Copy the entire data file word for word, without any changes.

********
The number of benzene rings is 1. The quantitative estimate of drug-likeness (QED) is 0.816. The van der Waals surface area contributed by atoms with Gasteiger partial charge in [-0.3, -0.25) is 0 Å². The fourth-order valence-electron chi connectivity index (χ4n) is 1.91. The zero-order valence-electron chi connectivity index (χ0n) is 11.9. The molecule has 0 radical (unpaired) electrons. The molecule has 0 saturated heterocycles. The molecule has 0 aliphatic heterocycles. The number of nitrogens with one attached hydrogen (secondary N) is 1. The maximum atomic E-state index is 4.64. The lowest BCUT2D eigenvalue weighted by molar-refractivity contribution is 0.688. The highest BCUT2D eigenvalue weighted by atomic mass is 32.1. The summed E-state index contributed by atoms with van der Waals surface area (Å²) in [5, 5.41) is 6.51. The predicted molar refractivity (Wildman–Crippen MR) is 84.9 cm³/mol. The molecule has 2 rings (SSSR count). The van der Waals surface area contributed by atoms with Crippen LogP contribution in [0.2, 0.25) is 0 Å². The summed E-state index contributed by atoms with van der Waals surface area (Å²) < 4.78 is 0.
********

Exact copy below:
The number of benzene rings is 1. The quantitative estimate of drug-likeness (QED) is 0.816. The van der Waals surface area contributed by atoms with Gasteiger partial charge in [-0.3, -0.25) is 0 Å². The fourth-order valence-electron chi connectivity index (χ4n) is 1.91. The zero-order valence-electron chi connectivity index (χ0n) is 11.9. The molecule has 0 radical (unpaired) electrons. The molecule has 0 saturated heterocycles. The molecule has 0 aliphatic heterocycles. The number of nitrogens with one attached hydrogen (secondary N) is 1. The maximum atomic E-state index is 4.64. The lowest BCUT2D eigenvalue weighted by molar-refractivity contribution is 0.688. The highest BCUT2D eigenvalue weighted by atomic mass is 32.1. The summed E-state index contributed by atoms with van der Waals surface area (Å²) in [5, 5.41) is 6.51. The predicted molar refractivity (Wildman–Crippen MR) is 84.9 cm³/mol. The molecule has 2 rings (SSSR count). The van der Waals surface area contributed by atoms with Crippen LogP contribution in [0.2, 0.25) is 0 Å². The summed E-state index contributed by atoms with van der Waals surface area (Å²) < 4.78 is 0.